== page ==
After everyone was securely in their rooms, charging up their cell phones, computers, e-books, iPods, and cordless screw drivers, I went for a little walk. I really don’t think anyone had a cordless screw driver, but who knows. My walk took me past Katfish Kitchen to check when it opened for business. We would eat our pregame meal there. How could we resist when the owner gives us complimentary strawberry dumplings, warm up, of course. He remembers us, too. I better send him a T-shirt this year.
It was then that I came back into a deserted lobby. I guess it wasn’t quite deserted. Candace or Alexis Boeh, our twin post players, was on the motel/hotel computer. I want to believe it was all about school work, but I bet Facebook probably had something to do with the internet time. I should know which twin it was, but I still can’t tell them apart unless they have their uniforms on. Maybe it’s my advanced age.
When I got to the hall where our room was located, it all kind of hit me what a big deal it was to come away with the Regional Championship last year. The memory of butterflies before each game came flooding back. The insecurity of not knowing if I had the right game plan or had evaluated each opposing player correctly hit me like a snowball.
The relief of each win was still thick in that hall way. The joy of winning our first two games, knowing the pressure was off while we enjoyed a deserved day off. The organization of planning each meal and each practice still seemed to be present in that hall. The thought of failing was so great that we worked ourselves into some kind of frenzy so that couldn’t possible happen. The entire 5-day experience seemed to be in that hall way last night. I think I felt every emotion.
When I was a kid, I used to have a reoccurring dream. It was more of a nightmare. I was in my early teens, but I must have known what profession I would purse. The dream had nothing to do with basketball, though, but I hope you can see the analogies. The settings changed with each dream, but the message and nightmare was always the same.
I would be given a job to deliver a letter or message to a distant location. The journey with the letter or message was to take four years of my life. Considering I was only 14, that was over a quarter of my life. The dream somehow fast forwards to the two-year point in the journey. I have no idea how I got that far, but here I was halfway through my journey when something terrible hits me. I had forgotten the letter back at the starting point.
That was absolutely devastating to my very youthful brain. Instead of a four-year journey, I now had to go back two years to get the forgotten letter, then set out again on the four-year trip. I would now be gone eight years or over half my present life. The dream quickly turned into a nightmare as I tried to find a solution to an impossible problem. I always woke up before the letter could be delivered. I woke up feeling like a total failure.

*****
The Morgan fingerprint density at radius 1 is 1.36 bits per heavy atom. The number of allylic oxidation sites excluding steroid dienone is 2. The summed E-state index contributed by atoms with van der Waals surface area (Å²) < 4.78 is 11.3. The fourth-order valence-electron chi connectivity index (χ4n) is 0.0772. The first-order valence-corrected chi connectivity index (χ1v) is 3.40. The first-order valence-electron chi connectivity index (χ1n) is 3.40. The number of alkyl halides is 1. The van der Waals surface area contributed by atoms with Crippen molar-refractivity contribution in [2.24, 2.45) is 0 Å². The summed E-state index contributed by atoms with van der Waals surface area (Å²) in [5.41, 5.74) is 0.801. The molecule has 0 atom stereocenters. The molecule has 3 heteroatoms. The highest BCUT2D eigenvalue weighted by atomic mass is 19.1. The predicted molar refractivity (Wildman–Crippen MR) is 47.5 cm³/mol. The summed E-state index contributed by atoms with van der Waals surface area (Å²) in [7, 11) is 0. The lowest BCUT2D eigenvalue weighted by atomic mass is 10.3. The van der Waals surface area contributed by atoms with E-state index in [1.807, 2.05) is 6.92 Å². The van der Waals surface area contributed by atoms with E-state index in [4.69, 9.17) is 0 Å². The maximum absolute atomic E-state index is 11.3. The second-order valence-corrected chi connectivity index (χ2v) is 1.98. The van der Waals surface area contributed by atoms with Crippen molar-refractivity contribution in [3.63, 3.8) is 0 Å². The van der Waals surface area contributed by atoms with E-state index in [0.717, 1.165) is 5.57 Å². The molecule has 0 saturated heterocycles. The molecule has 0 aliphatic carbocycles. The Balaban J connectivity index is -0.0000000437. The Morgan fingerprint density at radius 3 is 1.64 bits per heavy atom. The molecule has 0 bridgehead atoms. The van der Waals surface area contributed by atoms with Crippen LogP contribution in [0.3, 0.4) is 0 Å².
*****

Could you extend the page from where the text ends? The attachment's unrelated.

That’s an exact blue print of a basketball season. The September to March is like I am delivering an unknown message. When the trip begins, I have no idea if I’ll be successful or not. The fear of failure is great, like a nightmare. Last year, the nightmare turned into a fairy tale. Everything fell into place. We may have come up one game short of perfection but that didn’t really ruin the fairy tale.
Now it’s September again. The message has been given to my team and me. We have no idea of our chances of success. Gone are some great players. Back are some gritty players. New, talented players fill the gaps left by the departing players. It’ll seem like the journey is four years long. I hope I don’t forget the letter.
I once read a book about baseball called If I Never Get Back. It was a fantasy about a down and out man thrust back into time after a hard hit to the head at a train station. He goes back to years after the Civil War and joins the Cincinnati Reds as they begin their season. They are to become the only undefeated major league baseball team in history. That is a historical fact.
In the book, he has the unforgettable experience of traveling with his teammates and all the great experiences of the mid to late 1800’s. Then he has another hit to the head and back to the present he goes. I feel like that guy in that train station as we are packing to leave Tahlequah this fall. I wander if I’ll ever get back, fearing I’ll never get back.